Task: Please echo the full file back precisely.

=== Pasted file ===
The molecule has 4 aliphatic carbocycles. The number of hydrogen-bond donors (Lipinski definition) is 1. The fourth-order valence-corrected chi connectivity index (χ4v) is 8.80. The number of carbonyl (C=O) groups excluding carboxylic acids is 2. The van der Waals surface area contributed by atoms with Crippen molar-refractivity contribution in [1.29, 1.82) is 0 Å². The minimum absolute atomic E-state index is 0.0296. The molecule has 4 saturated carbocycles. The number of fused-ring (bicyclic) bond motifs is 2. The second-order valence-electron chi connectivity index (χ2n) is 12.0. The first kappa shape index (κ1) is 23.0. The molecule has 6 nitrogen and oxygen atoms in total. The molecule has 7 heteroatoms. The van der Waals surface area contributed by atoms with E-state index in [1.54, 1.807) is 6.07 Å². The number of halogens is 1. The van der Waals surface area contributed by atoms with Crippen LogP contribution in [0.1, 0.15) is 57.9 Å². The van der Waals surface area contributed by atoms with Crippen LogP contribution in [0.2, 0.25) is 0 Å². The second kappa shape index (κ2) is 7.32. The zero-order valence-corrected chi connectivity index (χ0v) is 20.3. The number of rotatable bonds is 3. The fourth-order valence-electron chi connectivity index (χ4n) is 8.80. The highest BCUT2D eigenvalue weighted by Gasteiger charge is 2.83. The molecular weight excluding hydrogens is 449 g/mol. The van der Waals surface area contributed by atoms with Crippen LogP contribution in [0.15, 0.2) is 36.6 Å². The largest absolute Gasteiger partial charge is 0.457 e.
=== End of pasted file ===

The molecule has 4 aliphatic carbocycles. The number of hydrogen-bond donors (Lipinski definition) is 1. The fourth-order valence-corrected chi connectivity index (χ4v) is 8.80. The number of carbonyl (C=O) groups excluding carboxylic acids is 2. The van der Waals surface area contributed by atoms with Crippen molar-refractivity contribution in [1.29, 1.82) is 0 Å². The minimum absolute atomic E-state index is 0.0296. The molecule has 4 saturated carbocycles. The number of fused-ring (bicyclic) bond motifs is 2. The second-order valence-electron chi connectivity index (χ2n) is 12.0. The first kappa shape index (κ1) is 23.0. The molecule has 6 nitrogen and oxygen atoms in total. The molecule has 7 heteroatoms. The van der Waals surface area contributed by atoms with E-state index in [1.54, 1.807) is 6.07 Å². The number of halogens is 1. The van der Waals surface area contributed by atoms with Crippen LogP contribution in [0.1, 0.15) is 57.9 Å². The van der Waals surface area contributed by atoms with Crippen LogP contribution in [0.2, 0.25) is 0 Å². The second kappa shape index (κ2) is 7.32. The zero-order valence-corrected chi connectivity index (χ0v) is 20.3. The number of rotatable bonds is 3. The fourth-order valence-electron chi connectivity index (χ4n) is 8.80. The highest BCUT2D eigenvalue weighted by Gasteiger charge is 2.83. The molecular weight excluding hydrogens is 449 g/mol. The van der Waals surface area contributed by atoms with Crippen LogP contribution in [0.15, 0.2) is 36.6 Å². The largest absolute Gasteiger partial charge is 0.457 e.